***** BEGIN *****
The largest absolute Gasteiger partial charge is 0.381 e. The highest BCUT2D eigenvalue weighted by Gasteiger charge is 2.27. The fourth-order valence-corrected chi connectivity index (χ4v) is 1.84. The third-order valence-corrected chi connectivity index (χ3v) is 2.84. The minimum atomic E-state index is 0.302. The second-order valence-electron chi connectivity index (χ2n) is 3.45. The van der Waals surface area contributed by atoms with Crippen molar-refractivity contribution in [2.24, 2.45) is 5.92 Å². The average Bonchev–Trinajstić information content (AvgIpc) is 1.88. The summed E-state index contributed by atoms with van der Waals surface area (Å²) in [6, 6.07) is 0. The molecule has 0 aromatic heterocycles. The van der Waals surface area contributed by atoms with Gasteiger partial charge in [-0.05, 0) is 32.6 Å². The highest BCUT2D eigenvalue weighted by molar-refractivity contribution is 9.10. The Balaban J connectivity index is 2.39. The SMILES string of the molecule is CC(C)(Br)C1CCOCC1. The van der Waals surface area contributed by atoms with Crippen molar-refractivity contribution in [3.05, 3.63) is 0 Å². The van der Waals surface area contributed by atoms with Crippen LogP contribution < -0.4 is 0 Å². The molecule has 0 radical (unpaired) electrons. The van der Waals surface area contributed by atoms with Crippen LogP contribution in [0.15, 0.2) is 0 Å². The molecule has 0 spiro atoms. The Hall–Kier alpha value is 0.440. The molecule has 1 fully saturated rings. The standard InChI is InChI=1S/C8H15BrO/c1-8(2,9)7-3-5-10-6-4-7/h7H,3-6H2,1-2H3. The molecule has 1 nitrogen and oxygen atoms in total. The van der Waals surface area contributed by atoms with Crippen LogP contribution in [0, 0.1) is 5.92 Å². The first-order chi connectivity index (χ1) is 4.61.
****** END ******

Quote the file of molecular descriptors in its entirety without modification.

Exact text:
The largest absolute Gasteiger partial charge is 0.381 e. The highest BCUT2D eigenvalue weighted by Gasteiger charge is 2.27. The fourth-order valence-corrected chi connectivity index (χ4v) is 1.84. The third-order valence-corrected chi connectivity index (χ3v) is 2.84. The minimum atomic E-state index is 0.302. The second-order valence-electron chi connectivity index (χ2n) is 3.45. The van der Waals surface area contributed by atoms with Crippen molar-refractivity contribution in [2.24, 2.45) is 5.92 Å². The average Bonchev–Trinajstić information content (AvgIpc) is 1.88. The summed E-state index contributed by atoms with van der Waals surface area (Å²) in [6, 6.07) is 0. The molecule has 0 aromatic heterocycles. The van der Waals surface area contributed by atoms with Gasteiger partial charge in [-0.05, 0) is 32.6 Å². The highest BCUT2D eigenvalue weighted by molar-refractivity contribution is 9.10. The Balaban J connectivity index is 2.39. The SMILES string of the molecule is CC(C)(Br)C1CCOCC1. The van der Waals surface area contributed by atoms with Crippen molar-refractivity contribution in [3.05, 3.63) is 0 Å². The van der Waals surface area contributed by atoms with Crippen LogP contribution < -0.4 is 0 Å². The molecule has 0 radical (unpaired) electrons. The van der Waals surface area contributed by atoms with Crippen LogP contribution in [0.15, 0.2) is 0 Å². The molecule has 0 spiro atoms. The Hall–Kier alpha value is 0.440. The molecule has 1 fully saturated rings. The standard InChI is InChI=1S/C8H15BrO/c1-8(2,9)7-3-5-10-6-4-7/h7H,3-6H2,1-2H3. The molecule has 1 nitrogen and oxygen atoms in total. The van der Waals surface area contributed by atoms with Crippen LogP contribution in [0, 0.1) is 5.92 Å². The first-order chi connectivity index (χ1) is 4.61.